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DETROIT (AP) — More than a year after Detroit filed for the largest public bankruptcy in U.S. history, a federal judge is hearing evidence on whether he should approve the city's plan to emerge from billions of dollars in debt. Here's a look at the past, present and future of the city's finances:
For decades, Detroit paid its bills by borrowing money while struggling to provide the most basic of services for residents. The city, once fueled by the massive auto industry it gave birth to, shrunk from 1.8 million people six decades ago to fewer than 700,000 now.
So, when Detroit finally succumbed and filed for bankruptcy in July 2013, its long-term debt exceeded $18 billion. The city expects to get that down to $5 billion if Judge Steven Rhodes approves the plan put forth by state-appointed emergency manager Kevyn Orr.
Trial started Sept. 2. Rhodes has scheduled dates into mid-October, if needed, to determine whether the city's plan is fair to creditors and feasible for the city. The judge is hearing from city leaders, including Orr and Mayor Mike Duggan, and creditors who oppose the plan. Both sides have up to 85 hours to present their arguments and testimony, and Rhodes also has his own experts to advise him.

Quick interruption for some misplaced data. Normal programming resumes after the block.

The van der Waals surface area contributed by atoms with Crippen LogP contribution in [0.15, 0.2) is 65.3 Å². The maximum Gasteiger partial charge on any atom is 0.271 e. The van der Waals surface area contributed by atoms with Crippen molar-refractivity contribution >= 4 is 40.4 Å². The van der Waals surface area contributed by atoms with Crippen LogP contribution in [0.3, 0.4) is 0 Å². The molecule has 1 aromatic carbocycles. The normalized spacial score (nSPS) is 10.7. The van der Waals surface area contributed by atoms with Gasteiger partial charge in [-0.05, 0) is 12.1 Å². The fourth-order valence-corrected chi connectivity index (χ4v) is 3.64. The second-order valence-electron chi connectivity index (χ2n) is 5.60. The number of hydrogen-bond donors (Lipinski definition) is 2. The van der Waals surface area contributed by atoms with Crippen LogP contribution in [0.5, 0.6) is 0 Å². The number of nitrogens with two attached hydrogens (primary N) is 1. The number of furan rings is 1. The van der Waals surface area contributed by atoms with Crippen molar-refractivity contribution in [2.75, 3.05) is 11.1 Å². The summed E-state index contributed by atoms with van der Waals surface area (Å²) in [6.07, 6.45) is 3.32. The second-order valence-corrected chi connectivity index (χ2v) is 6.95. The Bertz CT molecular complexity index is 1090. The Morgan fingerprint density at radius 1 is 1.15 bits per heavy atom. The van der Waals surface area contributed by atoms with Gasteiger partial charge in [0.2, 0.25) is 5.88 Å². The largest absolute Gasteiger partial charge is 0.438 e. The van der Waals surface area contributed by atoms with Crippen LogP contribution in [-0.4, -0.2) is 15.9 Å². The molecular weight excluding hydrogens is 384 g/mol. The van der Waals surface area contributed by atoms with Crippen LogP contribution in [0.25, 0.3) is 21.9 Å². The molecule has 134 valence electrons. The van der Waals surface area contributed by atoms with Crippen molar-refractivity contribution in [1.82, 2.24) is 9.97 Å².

The strongest opposition has come from bond insurers Syncora and Financial Guaranty Insurance, known as FGIC. But Syncora struck a settlement with Detroit on Sept. 9, leaving FGIC as the lead opponent.
Much of the criticism centers on what's called the "grand bargain," which would prevent the sale of city-owned art and put $816 million into two underfunded pension plans with money from the state of Michigan, foundations and philanthropists. The money isn't available to other creditors.
General retirees still would take a 4.5 percent pension cut and lose annual inflation adjustments. Retired police officers and firefighters would lose only a portion of their annual cost-of-living raise. The Detroit Institute of Arts, home to hundreds of paintings and sculptures by Van Gogh, Renoir and other masters, would be protected.
Rhodes can force the entire plan on creditors — even if some don't like it — because some significant creditors, notably some 30,000 city pensioners and employees, have already voted in favor of it as part of the Grand Bargain. Such a ruling is referred to in bankruptcy court as a "cram down."
He could also approve part of it and urge changes if he does not think parts will work. It could be a month or more after the trial for Rhodes to reach his decision, given the complexity of the case.
Regardless of how Rhodes rules, appeals are possible.
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